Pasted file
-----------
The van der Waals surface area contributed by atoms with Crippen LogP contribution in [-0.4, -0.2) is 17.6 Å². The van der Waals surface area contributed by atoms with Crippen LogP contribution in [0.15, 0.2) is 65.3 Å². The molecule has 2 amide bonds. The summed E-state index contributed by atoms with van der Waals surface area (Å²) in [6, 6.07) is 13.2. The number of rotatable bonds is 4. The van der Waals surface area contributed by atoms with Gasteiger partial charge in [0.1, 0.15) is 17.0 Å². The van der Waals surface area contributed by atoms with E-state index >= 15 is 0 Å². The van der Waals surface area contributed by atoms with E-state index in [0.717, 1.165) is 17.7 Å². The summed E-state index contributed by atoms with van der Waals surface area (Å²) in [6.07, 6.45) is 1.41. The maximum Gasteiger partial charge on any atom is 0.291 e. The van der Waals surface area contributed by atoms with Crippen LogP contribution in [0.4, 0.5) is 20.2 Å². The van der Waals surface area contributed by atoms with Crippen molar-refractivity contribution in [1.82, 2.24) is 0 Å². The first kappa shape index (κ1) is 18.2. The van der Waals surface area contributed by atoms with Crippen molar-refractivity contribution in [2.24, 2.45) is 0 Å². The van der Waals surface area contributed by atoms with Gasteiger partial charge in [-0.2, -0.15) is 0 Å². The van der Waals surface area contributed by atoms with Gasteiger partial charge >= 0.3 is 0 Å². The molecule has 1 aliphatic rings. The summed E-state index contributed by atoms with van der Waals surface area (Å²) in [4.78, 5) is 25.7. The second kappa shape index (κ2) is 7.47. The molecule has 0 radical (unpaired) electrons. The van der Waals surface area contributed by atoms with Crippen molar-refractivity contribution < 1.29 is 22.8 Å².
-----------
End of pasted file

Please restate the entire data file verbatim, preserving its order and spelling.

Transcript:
The van der Waals surface area contributed by atoms with Crippen LogP contribution in [-0.4, -0.2) is 17.6 Å². The van der Waals surface area contributed by atoms with Crippen LogP contribution in [0.15, 0.2) is 65.3 Å². The molecule has 2 amide bonds. The summed E-state index contributed by atoms with van der Waals surface area (Å²) in [6, 6.07) is 13.2. The number of rotatable bonds is 4. The van der Waals surface area contributed by atoms with Gasteiger partial charge in [0.1, 0.15) is 17.0 Å². The van der Waals surface area contributed by atoms with E-state index >= 15 is 0 Å². The van der Waals surface area contributed by atoms with E-state index in [0.717, 1.165) is 17.7 Å². The summed E-state index contributed by atoms with van der Waals surface area (Å²) in [6.07, 6.45) is 1.41. The maximum Gasteiger partial charge on any atom is 0.291 e. The van der Waals surface area contributed by atoms with Crippen LogP contribution in [0.4, 0.5) is 20.2 Å². The van der Waals surface area contributed by atoms with Crippen molar-refractivity contribution in [1.82, 2.24) is 0 Å². The first kappa shape index (κ1) is 18.2. The van der Waals surface area contributed by atoms with Crippen molar-refractivity contribution in [2.24, 2.45) is 0 Å². The van der Waals surface area contributed by atoms with Gasteiger partial charge in [-0.2, -0.15) is 0 Å². The van der Waals surface area contributed by atoms with Gasteiger partial charge >= 0.3 is 0 Å². The molecule has 1 aliphatic rings. The summed E-state index contributed by atoms with van der Waals surface area (Å²) in [4.78, 5) is 25.7. The second kappa shape index (κ2) is 7.47. The molecule has 0 radical (unpaired) electrons. The van der Waals surface area contributed by atoms with Crippen molar-refractivity contribution < 1.29 is 22.8 Å².